Ten years ago, Hong Kong’s Queen’s Pier was closed to facilitate land reclamation in Central. When the government’s plans to demolish the colonial relic were announced, they sparked a series of protests that some believe marked the birth of the the post-80s and heritage conservation movements, catapulting activists such as Eddie Chu and Ho Loy to public attention.
The second incarnation of the pier was built in 1954 near City Hall and Edinburgh Place. It served as a ceremonial landing place for British colonial governors. Members of the Royal Family, including Queen Elizabeth II in 1986 and Prince Charles and Princess Diana in 1989, also used the pier for their official visits.
In September 2006, the Legislative Council announced that Queen’s Pier and the adjacent Star Ferry Terminal would have to be demolished to make way for land reclamation and the construction of the Central-Wan Chai bypass. Public outrage erupted as many claimed that the pier represented a part of the city’s “collective memory,” serving as a part of its historical and cultural heritage.
Protests and sit-ins in November and December 2006 sought to preserve the Star Ferry Terminal. After the government accelerated demolition efforts by carrying out works overnight on December 16, protesters vowed to return to save the Queen’s Pier.
On April 26, 2007 the Queen’s Pier officially concluded its ferry services, while still allowing public entry into its recreational space. At midnight, citizens arrived to bid their farewells, with tens of conservationists setting up camp in silent protest of the government’s decision.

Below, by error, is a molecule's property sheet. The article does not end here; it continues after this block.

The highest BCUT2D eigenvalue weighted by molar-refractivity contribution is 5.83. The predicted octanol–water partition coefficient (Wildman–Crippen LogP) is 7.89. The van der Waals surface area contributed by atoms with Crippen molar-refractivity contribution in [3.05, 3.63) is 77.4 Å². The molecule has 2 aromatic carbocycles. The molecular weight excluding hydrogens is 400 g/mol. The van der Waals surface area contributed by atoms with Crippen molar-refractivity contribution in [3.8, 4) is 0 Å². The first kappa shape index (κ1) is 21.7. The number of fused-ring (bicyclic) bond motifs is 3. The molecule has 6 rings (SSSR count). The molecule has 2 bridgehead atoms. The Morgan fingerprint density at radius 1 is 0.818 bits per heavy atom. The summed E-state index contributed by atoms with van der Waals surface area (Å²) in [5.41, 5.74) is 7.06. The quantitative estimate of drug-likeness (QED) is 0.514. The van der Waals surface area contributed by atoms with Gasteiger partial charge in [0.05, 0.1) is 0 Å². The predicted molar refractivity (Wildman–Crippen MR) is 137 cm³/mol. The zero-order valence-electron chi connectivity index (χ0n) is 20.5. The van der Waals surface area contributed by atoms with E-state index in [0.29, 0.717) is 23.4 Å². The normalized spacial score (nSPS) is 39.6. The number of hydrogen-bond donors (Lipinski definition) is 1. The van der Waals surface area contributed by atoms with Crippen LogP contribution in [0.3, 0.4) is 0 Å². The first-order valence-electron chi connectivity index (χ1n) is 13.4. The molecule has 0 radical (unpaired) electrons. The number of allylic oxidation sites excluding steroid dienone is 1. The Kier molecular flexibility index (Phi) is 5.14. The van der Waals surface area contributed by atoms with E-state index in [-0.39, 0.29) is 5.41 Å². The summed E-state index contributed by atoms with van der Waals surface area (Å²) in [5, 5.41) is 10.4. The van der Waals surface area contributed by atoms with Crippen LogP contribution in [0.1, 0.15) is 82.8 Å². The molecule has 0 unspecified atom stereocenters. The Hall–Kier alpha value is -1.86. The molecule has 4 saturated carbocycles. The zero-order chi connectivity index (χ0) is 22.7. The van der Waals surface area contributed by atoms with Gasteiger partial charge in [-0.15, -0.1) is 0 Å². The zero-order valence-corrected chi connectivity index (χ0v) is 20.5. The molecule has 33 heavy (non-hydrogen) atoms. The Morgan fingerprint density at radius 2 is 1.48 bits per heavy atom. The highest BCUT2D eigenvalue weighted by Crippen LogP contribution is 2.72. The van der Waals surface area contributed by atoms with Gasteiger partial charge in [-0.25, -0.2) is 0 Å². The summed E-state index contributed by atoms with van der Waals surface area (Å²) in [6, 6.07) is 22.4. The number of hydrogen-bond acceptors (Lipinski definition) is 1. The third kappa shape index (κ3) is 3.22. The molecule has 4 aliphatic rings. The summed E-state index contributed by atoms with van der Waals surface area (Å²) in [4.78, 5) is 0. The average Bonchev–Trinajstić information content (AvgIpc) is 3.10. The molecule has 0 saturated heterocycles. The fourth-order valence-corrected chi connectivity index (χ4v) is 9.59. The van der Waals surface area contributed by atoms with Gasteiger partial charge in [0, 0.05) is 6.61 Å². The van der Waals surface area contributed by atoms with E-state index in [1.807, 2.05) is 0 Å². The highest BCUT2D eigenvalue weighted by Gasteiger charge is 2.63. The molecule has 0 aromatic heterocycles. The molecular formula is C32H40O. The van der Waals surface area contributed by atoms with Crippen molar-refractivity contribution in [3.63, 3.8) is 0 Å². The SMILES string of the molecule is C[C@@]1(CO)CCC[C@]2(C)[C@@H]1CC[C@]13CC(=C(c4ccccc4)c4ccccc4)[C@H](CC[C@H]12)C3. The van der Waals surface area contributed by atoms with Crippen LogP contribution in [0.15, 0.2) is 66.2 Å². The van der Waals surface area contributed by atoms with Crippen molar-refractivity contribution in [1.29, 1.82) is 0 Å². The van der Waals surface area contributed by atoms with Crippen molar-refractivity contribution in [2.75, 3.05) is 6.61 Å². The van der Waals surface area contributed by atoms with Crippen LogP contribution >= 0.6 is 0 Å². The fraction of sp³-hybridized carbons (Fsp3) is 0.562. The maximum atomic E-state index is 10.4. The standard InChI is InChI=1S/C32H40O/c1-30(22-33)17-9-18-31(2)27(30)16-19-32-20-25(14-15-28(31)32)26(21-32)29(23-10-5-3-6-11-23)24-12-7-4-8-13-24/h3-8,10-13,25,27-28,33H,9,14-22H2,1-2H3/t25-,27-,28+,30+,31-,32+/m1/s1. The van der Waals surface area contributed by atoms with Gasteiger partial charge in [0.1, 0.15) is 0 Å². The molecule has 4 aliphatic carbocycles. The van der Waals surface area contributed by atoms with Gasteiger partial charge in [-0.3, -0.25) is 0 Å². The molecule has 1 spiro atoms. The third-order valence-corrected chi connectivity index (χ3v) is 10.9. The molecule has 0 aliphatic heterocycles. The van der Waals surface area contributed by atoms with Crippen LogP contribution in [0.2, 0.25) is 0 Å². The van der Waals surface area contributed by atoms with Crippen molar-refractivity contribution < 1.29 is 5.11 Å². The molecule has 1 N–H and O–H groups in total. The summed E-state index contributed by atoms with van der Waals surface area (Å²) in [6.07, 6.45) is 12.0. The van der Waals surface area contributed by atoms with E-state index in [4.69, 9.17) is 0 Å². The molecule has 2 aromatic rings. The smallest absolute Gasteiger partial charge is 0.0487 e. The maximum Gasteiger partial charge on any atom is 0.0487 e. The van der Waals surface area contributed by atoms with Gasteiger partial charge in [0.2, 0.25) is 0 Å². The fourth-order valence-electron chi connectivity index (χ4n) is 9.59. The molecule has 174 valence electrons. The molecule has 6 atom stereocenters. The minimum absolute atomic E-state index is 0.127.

Activists from grassroots organisations and political parties, as well as members of the general public, argued that the pier was a valuable piece of the city’s heritage, given its unique architectural style and its traditional ceremonial function.
On July 22, protesters from the organisation Land Justice League began to occupy the pier after then-secretary for home affairs Patrick Ho turned down a request to declare the Queen’s Pier a heritage monument. Activist Ho Loy and now-lawmaker Eddie Chu filed a judicial review to contest Ho’s decision, which was later dismissed.
On July 27, three activists announced their intention to begin an indefinite hunger strike and silent sit-in protest until the Hong Kong government promised to preserve the pier.
On July 29, then-development secretary Carrie Lam appeared at the pier to debate with activists.
On July 30, the Lands Department issued a notice saying that the protesters were occupying government land in violation of the law. Activists were requested to evacuate the premises by midnight on August 1.
People chained themselves to the railings of the pier and refused to leave. They shouted slogans and put up signs criticising the government for disregarding public sentiment.
On August 1, protesters were forcibly evicted from the pier by police, after activists “Long Hair” Leung Kwok-hung and Fred Lam chained their necks to the pillars of the pier. The structure was dismantled quickly thereafter.
Plans to reconstruct the Queen’s Pier at its original location were tabled in June 2016. Then-secretary for development Paul Chan said then that suggestions to place the new pier in the same location were “unrealistic.“